Here is a breakdown of the nine tax breaks that would be eliminated under the bill and how much money would be generated by getting rid of them:
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1. The net operating loss deduction cap
Colorado businesses have traditionally been able to deduct up to 80% of their net operating losses. But under the CARES Act that proportion has been increased to 100%.
House Bill 1420 would cap the amount of net operating losses a business can deduct from its state taxes at $400,000, which bill proponents say encapsulates the vast majority of businesses that report a net operating loss. In other words, the change would affect only the most cash-flush and largest of businesses.
2. Capital gains deductions for out-of-state property sales
Colorado tax law allows people to deduct capital gains — also known as profit — on out-of-state property sales, including real estate, vehicles and jewelry. Under the measure, that benefit would be eliminated.
3. Sales tax exemption on energy use
Sales and purchases of energy — think electricity, coal or fuel — for the purposes of manufacturing, irrigation, construction, mining and refining are exempt from taxation because they are considered wholesale. House Bill 1420 would eliminate that break.
The legislation, however, also enacts a tax credit of up to $12,000 a year for energy purchases, which is meant to ensure that small businesses and manufacturers that benefit from the break would not be affected by the change.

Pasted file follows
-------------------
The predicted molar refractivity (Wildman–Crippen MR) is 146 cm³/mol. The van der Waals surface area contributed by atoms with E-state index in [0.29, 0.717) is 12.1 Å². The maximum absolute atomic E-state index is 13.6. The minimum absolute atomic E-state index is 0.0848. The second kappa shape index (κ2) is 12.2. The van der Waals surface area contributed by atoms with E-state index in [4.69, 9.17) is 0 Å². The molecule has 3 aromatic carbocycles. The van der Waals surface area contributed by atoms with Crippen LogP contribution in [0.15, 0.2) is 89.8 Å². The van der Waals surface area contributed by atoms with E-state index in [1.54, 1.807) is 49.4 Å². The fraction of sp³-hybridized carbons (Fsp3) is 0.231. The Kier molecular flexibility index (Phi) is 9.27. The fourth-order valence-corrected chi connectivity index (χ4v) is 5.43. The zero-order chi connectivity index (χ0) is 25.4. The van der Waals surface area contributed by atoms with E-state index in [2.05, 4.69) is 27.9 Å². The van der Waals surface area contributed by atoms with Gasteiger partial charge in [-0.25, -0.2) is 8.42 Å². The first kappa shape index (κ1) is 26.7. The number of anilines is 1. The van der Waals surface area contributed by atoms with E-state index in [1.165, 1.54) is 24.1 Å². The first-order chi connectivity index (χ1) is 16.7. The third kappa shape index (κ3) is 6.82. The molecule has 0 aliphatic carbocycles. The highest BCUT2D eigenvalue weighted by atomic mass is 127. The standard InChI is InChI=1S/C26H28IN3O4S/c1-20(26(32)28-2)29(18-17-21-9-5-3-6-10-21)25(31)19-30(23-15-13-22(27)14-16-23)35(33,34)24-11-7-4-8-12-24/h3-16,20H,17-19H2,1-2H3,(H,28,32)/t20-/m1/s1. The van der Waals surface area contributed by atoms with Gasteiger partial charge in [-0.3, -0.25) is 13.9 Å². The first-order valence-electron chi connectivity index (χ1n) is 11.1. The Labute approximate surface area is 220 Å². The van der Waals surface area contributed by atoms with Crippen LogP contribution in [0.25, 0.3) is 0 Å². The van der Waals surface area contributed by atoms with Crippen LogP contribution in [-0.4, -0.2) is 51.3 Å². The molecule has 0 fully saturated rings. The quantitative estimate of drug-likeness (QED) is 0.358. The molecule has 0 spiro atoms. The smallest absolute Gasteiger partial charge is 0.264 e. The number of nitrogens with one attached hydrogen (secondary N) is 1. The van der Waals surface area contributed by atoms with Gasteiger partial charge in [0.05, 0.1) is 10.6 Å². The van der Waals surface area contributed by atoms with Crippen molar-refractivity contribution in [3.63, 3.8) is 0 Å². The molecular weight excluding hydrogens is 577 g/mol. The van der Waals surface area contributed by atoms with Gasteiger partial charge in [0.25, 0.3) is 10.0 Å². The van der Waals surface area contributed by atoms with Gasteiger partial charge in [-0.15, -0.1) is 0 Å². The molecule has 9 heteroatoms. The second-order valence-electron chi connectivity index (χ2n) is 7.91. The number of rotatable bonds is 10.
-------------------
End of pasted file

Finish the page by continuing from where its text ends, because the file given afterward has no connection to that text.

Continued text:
There are also exemptions in House Bill 1420 for “public good” entities, like agricultural operations and government transportation entities, that would ensure they continue to benefit from the exemption. Newspaper publishers also would continue to receive a tax break on the ink they purchase.
The change is expected to generate $52 million in tax revenue during the next fiscal year and increase in the years after that.
4. A tax break for insurance companies
Insurance companies receive a break on the taxes they pay on each premium they write if they have an office in Colorado. The reduction, which was aimed at creating more insurance industry jobs in the state, would be eliminated under the legislation.
Proponents of the bill say the credit did not work as intended. The legislature’s fiscal analysts say the change would pump $30 million into the state’s budget in the next fiscal year and about $100 million in each fiscal year after that.
5. The premium tax exemption for deposit funds